Wednesday September 4th


Dow futures jump more than 200 points as Hong Kong tensions ease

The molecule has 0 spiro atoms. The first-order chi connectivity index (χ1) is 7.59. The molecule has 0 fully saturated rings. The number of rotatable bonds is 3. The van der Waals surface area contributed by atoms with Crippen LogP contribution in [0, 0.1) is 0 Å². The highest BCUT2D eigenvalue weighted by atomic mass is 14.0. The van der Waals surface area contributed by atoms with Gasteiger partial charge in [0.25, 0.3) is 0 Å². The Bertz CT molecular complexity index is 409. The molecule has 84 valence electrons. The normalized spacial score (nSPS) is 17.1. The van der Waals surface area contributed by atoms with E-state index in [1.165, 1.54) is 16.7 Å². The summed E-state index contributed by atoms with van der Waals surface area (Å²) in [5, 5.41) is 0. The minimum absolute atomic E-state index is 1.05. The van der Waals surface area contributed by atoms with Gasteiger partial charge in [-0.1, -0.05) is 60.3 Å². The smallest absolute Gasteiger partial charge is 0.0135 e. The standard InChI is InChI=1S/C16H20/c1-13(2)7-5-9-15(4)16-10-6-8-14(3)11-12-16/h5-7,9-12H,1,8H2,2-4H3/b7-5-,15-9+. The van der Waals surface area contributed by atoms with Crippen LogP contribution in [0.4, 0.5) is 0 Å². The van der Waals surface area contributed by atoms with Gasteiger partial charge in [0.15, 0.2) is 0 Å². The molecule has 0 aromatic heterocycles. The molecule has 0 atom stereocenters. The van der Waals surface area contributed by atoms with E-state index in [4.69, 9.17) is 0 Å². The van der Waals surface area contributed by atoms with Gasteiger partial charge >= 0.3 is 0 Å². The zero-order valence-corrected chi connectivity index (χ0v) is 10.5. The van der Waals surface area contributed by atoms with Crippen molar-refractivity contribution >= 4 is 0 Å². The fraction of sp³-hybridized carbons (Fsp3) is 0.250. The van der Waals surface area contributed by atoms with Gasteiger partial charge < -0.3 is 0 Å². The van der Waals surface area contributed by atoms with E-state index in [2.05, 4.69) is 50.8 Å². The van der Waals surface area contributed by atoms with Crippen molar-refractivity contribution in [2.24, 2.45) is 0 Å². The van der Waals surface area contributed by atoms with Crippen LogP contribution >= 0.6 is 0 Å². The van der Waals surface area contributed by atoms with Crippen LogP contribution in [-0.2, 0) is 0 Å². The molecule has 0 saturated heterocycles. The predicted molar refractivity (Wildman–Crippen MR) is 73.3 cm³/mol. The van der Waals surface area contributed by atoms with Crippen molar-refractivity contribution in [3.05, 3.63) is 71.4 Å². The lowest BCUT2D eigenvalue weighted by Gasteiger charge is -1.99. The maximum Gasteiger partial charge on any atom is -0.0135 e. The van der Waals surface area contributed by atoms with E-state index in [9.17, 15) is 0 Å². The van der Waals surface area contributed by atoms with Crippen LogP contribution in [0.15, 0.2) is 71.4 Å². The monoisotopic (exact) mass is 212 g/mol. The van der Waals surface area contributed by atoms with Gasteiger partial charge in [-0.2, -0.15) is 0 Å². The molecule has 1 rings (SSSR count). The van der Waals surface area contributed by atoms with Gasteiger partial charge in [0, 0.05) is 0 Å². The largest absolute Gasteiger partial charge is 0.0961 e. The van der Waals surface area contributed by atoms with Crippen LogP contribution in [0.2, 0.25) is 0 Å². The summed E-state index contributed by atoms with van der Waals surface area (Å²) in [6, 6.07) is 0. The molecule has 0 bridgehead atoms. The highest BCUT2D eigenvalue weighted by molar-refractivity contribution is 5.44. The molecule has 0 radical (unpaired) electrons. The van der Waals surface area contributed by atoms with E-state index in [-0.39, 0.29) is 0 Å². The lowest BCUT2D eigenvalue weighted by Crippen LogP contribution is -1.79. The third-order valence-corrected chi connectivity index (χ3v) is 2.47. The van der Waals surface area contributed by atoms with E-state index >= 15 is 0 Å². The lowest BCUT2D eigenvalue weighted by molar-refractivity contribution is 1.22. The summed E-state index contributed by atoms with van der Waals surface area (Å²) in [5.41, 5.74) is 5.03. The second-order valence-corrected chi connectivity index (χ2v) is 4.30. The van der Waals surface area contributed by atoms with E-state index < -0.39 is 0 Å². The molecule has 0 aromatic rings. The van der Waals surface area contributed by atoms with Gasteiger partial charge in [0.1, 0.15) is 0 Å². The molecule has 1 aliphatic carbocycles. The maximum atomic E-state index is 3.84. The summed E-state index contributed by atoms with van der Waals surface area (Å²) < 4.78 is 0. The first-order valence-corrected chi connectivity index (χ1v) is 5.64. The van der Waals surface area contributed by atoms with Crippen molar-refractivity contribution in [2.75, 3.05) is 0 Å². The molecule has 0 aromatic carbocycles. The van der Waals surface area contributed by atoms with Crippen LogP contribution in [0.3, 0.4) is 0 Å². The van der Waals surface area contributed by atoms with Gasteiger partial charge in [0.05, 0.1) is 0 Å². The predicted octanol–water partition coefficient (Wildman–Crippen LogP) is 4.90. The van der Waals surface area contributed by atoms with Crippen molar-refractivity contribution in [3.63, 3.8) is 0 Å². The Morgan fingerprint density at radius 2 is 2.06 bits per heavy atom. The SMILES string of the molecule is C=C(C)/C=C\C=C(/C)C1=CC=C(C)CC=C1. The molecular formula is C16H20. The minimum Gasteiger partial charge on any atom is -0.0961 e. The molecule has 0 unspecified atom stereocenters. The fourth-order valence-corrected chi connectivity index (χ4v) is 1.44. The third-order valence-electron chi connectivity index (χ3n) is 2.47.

U.S. stock index futures were sharply higher Wednesday as tensions in Hong Kong eased after the withdrawal of a controversial bill, easing tensions between the government and protesters. Around 8:42 a.m. ET, Dow Jones Industrial Average futures were up 226 points, indicating a gain of 225 points at the open. S&P 500 and Nasdaq 100 futures also traded higher. Hong Kong leader Carrie Lam said that she will withdraw a contentious extradition bill that has sparked months of mass protests. The Hang Seng index in Hong Kong had soared around 4% on reports overnight that the withdrawal of the bill was imminent. The bill’s withdrawal is seen as a positive because protest escalation was seen as a potential disruptor to the global economy. Some investors feared the protests could hinder U.S.-China trade talks. “While the initial response to Lam’s speech was a thumbs down, with the main dispute taken off the table things should calm down,” said Peter Boockvar, chief investment officer at Bleakley Advisory Group. “The big picture issues though remain between the two and will only intensify further in coming years as we approach the 2047 handover but for now, move on.” Earlier Wednesday, a report showed growth in China’s services sector had expanded at its fastest rate in three months in August, despite broader economic headwinds. By the market close, the Hang Seng index had jumped 3.9% to 26,523.23, paring some gains after surging as high as more than 4% earlier. Mainland Chinese stocks also saw gains on the day, with the Shanghai composite rising 0.93% to about 2,957.41 while the the Shenzhen component added 0.69% to 9,700.32. The Shenzhen composite also advanced 0.667% to approximately 1,636.40. The Caixin/Markit Services Purchasing Managers’ Index (PMI) came in at 52.1 in August — its highest reading since May. The 50-mark in PMI readings separates growth and contraction. At the start of the month, the U.S. and China imposed new tariffs on one another’s goods. It marked the latest escalation in a long-running trade war between the world’s two largest economies. Wednesday’s gains come after the major indexes posted solid losses in the previous session. The Dow dropped 285 points while the Nasdaq and S&P 500 slid 1.1% and 0.7%, respectively. In Japan, the Nikkei 225 gained 0.12% to close at 20,649.14 while the Topix index shed 0.26% to end its trading day at 1,506.81. The Kospi in South Korea closed 1.16% higher at 1,988.53. In Europe, a cross-party alliance of rebel lawmakers defeated British Prime Minister Boris Johnson in parliament on Tuesday, moving to prevent him from taking the country out of the European Union without a formal agreement on October 31. It prompted the new prime minister to announce he would immediately push for a snap election. Sterling has since pared some of its recent losses against the U.S. dollar. The U.K. currency edged up 0.2% to climb above $1.21 Wednesday, after falling to its lowest level since October 2016 in the previous session. Oil prices rose on Wednesday, boosted by a wider market pickup on positive news from China’s services sector, after three days of losses on lingering fears about a weakening global economy. Brent crude was up 1.39%, at $59.07 a barrel, while U.S. West Texas Intermediate futures gained 1.56%, at $54.78 a barrel. Gold eased on Wednesday as traders locked in gains after a 1% rise in the previous session, but prices stayed near multi-year highs on heightened fears of a global recession, as well as uncertainties around the Sino-U.S. trade spat and Brexit. Spot gold fell 0.6% to $1,537.20 per ounce at 0728 GMT, but hovered near last week’s $1,554.56, its highest since April 2013. U.S. gold futures were also down 0.6% at $1,546.6 an ounce.